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June 1991, Vol. 114, No. 6
David E. Ott
A s the twentieth century comes to a close, more Americans are living longer, making the 65 and older age group the most rapidly growing segment of the population. Common among this group are widows or widowers, many of whom experience a drastic cut in income when their spouses die. In fact, many widows are left below the poverty level when their husbands' income sources are cut off at death. One report estimated that 32 percent of nonhousing wealth and most of job-related pensions disappear during the 2-year interval in which the husband dies, and that 75 percent of poor widows were not poor when their husbands were alive.1
Certainly, many families are faced with a sudden change in lifestyle when the primary wage earner dies prematurely without making appropriate arrangements to replace lost income. Indeed, the proportion of women in the work force and the average income of working women has risen significantly in recent years, so that the death of either working spouse can seriously affect family income.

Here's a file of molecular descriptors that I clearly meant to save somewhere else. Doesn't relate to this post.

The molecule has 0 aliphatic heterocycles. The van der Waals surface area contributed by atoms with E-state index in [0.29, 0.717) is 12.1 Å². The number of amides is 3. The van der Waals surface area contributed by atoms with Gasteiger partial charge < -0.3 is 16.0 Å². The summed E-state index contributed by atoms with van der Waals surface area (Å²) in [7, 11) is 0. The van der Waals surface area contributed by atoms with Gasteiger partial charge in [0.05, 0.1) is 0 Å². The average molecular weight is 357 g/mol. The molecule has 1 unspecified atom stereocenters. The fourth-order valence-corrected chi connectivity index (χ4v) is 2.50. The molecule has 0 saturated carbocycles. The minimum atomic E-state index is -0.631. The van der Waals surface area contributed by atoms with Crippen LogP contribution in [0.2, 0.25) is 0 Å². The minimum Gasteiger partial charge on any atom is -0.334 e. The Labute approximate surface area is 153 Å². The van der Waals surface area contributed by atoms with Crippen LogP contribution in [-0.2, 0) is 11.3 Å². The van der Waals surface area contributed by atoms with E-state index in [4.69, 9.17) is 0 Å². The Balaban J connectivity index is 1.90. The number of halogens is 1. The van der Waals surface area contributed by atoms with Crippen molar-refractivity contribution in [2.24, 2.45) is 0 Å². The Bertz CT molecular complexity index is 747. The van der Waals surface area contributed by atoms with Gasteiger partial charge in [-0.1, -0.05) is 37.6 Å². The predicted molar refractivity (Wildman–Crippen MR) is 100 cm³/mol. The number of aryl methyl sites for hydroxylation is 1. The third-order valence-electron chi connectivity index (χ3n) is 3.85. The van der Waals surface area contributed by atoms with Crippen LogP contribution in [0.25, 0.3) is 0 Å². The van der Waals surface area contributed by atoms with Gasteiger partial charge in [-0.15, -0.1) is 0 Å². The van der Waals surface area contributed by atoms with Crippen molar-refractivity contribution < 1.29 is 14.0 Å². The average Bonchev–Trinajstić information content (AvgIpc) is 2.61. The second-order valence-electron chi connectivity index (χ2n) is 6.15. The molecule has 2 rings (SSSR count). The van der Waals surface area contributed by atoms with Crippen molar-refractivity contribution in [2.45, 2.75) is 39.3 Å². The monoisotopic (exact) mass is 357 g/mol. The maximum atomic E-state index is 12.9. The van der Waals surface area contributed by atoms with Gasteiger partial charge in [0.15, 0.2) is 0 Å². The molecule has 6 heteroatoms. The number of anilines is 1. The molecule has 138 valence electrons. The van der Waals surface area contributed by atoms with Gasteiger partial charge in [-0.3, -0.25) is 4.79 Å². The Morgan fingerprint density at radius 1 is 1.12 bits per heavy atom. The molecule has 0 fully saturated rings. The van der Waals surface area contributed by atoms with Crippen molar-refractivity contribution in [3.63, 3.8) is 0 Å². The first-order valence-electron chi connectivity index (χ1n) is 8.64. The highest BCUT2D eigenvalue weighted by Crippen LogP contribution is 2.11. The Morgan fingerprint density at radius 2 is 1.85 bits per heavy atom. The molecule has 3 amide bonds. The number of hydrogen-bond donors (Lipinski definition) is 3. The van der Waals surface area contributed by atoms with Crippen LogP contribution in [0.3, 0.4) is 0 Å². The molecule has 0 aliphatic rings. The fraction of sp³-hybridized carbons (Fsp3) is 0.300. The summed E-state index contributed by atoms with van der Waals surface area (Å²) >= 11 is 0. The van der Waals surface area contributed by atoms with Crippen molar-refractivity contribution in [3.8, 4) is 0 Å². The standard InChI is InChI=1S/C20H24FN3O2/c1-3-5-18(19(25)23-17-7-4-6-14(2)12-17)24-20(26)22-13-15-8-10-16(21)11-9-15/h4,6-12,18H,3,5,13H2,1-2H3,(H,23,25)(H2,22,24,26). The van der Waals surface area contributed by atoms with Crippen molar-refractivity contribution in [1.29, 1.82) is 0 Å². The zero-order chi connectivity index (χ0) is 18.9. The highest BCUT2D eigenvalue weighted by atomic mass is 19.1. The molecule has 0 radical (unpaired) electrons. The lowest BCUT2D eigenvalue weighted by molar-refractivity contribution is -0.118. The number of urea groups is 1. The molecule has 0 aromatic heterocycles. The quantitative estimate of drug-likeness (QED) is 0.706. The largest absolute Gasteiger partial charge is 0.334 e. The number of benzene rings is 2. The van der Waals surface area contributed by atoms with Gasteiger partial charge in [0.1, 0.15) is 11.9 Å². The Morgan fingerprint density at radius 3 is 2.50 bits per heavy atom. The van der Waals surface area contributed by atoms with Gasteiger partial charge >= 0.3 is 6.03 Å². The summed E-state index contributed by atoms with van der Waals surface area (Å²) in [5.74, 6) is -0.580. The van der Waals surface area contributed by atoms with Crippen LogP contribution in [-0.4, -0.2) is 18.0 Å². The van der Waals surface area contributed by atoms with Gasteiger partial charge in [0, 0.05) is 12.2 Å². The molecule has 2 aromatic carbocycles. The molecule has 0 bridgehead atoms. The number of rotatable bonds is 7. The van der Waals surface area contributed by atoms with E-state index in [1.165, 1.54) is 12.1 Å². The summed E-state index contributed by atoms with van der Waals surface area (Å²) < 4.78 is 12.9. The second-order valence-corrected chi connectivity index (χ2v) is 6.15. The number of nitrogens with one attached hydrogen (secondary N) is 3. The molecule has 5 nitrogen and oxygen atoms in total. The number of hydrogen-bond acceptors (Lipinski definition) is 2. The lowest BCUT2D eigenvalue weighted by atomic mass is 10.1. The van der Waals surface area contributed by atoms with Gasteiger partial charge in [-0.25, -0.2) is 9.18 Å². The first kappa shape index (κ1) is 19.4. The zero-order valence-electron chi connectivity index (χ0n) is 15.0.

In light of these realities, employers offer a wide variety of benefit plans that are designed, at least in part, to protect survivors. Such benefits can be divided into two groups: those designed to provide a stream of future periodic income and those designed to provide an immediate single lump-sum payment. Many of these plans have coordination provisions, designed to avoid duplicate payments, thereby limiting the total benefit received.
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1 Michael D. Hurd and David A. Wise, The Wealth and Poverty of Widows, Working Paper No. 2325 (Cambridge, MA., National Bureau of Economic Research, 1987).
While pension plans usually provide survivor benefits, not all workers are covered by pension plans and many of the survivors are not entitled to pension benefits based on their own work experience.
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